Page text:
• Filing Voyage Return is mandatory

Section 172 under Income Tax

  • Deals with levy and recovery of tax of ship belonging to or chartered by a non-resident
  • Starts with a non-obstante clause
  • Overrides all other provisions of IT Act
  • Income deemed at 7.5% of
  • Export freight (wherever received). Includes demurrage, handling charges or any other similar charges – S 172(4)
  • Procedure for levy and collection of tax, Voyage return, NOC for obtaining PCC, etc. Benefit of Cir. 30/2016 is available
  • Filing Voyage wise return is mandatory
  • AO to complete assessment within 9 months from the end of the relevant financial year – S. 172(4A)
Read Also: Difference between Section 44AD, 44ADA and 44AE of Income Tax Act

Tax Benefits to Shipping and Airline companies set up in IFSC

  1. Income by way of royalty or interest on account of lease of ship paid to foreign entities is fully exempt from tax in India
  2. No Capital Gains tax on transfer of ship by a IFSC Unit enjoying 100% tax exemption
  3. The above two exemptions are subject to IFSC Unit commencing its operations by 31st March2024

Port Clearance Procedure

Step 1. Obtain DIT Exemption Certificate, wherever FSC is entitled to DTAA benefits, along with Annual NOC  from the jurisdictional AO

Step 2. File undertaking with AO at the concerned port (guaranteeing to file voyage return and make  arrangement for payment of taxes) before arrival of the ship and obtain Voyage- wise NOC, if    annual NOC is not available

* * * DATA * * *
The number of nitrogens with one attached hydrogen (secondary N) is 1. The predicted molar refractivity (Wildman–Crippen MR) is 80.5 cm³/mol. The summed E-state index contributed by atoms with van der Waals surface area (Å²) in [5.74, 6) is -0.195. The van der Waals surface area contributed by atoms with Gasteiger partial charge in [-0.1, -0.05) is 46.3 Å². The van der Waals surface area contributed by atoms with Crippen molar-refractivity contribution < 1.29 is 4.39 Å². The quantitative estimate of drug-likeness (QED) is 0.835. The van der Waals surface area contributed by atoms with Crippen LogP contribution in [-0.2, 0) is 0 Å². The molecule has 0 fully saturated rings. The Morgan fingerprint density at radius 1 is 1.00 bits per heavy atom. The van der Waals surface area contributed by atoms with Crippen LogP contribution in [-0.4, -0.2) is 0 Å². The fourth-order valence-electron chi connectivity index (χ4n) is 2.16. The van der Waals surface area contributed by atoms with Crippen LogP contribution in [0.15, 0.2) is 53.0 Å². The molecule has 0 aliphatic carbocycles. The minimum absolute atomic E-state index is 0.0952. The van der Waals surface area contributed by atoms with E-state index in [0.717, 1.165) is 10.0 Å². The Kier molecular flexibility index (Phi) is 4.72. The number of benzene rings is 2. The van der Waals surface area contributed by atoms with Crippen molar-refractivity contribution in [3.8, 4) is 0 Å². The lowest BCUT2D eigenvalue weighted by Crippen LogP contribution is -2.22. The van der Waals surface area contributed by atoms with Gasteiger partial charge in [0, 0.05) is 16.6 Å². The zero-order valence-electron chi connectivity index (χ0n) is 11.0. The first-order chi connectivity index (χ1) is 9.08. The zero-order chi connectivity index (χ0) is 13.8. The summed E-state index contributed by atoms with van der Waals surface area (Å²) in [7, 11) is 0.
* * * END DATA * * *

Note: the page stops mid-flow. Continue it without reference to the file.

step 3. Obtain PCC from Customs Authorities on the basis of Annual NOC / Voyage – wise NOC

step 4. Ship is allowed to leave India on the basis of PCC from Customs Authorities

step 5. File Voyage Return u/s 172(3) within 30 days of the departure of the ship along with challans for  the taxes paid, or file DIT Relief Certificate, if no tax is payable

step 6. Time-limit for passing voyage assessment order u/s 172(4A) – 9 (nine) months from end of the    financial year in which Voyage Return filed – Inserted vide Finance Act 2007 w.e.f. April 1, 2007

step 7. Option u/s 172(7) to be taxed under other provisions of the Act to be exercised before end of the assessment year.

Read Also: Difference between Section 44AD, 44ADA and 44AE of Income Tax Act


In view of complexity is introduced by tax considerations, particularly those pertaining to Sections 44B and 172, which highlight the importance of following CBDT Circulars. Strategic choices are vital because International Financial Services Centers offer specific tax exemptions, and foreign shipping companies can take advantage of DTAA benefits. This thorough guide provides a road map for navigating the legal, operational, and tax aspects in the maritime domain, with the goal of empowering industry participants with insights into the complex world of shipping.

Disclaimer:The article or blog or post (by whatever name) in this website is based on the writer’s personal views and interpretation of Act. The writer does not accept any liabilities for any loss or damage of any kind arising out of information and for any actions taken in reliance thereon.